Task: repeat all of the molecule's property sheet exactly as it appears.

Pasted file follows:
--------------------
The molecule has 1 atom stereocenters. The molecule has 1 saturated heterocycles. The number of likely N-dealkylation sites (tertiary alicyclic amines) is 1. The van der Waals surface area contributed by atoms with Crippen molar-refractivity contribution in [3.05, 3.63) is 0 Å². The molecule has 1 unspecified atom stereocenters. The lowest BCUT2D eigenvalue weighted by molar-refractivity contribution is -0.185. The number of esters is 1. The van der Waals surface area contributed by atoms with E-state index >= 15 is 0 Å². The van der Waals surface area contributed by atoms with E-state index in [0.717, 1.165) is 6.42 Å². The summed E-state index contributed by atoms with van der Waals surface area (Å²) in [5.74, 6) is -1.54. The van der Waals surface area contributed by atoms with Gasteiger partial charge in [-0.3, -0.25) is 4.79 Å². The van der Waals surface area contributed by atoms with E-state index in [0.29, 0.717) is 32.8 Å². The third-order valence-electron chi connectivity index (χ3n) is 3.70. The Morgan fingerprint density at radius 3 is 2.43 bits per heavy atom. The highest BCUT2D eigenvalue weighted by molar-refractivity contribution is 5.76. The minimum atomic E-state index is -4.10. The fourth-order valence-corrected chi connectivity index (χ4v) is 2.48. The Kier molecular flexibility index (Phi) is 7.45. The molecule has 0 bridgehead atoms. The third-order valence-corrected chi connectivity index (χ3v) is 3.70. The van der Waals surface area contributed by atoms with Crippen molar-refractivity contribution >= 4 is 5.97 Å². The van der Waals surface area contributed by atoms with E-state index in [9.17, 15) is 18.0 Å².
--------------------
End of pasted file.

The molecule has 1 atom stereocenters. The molecule has 1 saturated heterocycles. The number of likely N-dealkylation sites (tertiary alicyclic amines) is 1. The van der Waals surface area contributed by atoms with Crippen molar-refractivity contribution in [3.05, 3.63) is 0 Å². The molecule has 1 unspecified atom stereocenters. The lowest BCUT2D eigenvalue weighted by molar-refractivity contribution is -0.185. The number of esters is 1. The van der Waals surface area contributed by atoms with E-state index >= 15 is 0 Å². The van der Waals surface area contributed by atoms with E-state index in [0.717, 1.165) is 6.42 Å². The summed E-state index contributed by atoms with van der Waals surface area (Å²) in [5.74, 6) is -1.54. The van der Waals surface area contributed by atoms with Gasteiger partial charge in [-0.3, -0.25) is 4.79 Å². The van der Waals surface area contributed by atoms with E-state index in [0.29, 0.717) is 32.8 Å². The third-order valence-electron chi connectivity index (χ3n) is 3.70. The Morgan fingerprint density at radius 3 is 2.43 bits per heavy atom. The highest BCUT2D eigenvalue weighted by molar-refractivity contribution is 5.76. The minimum atomic E-state index is -4.10. The fourth-order valence-corrected chi connectivity index (χ4v) is 2.48. The Kier molecular flexibility index (Phi) is 7.45. The molecule has 0 bridgehead atoms. The third-order valence-corrected chi connectivity index (χ3v) is 3.70. The van der Waals surface area contributed by atoms with Crippen molar-refractivity contribution >= 4 is 5.97 Å². The van der Waals surface area contributed by atoms with E-state index in [9.17, 15) is 18.0 Å².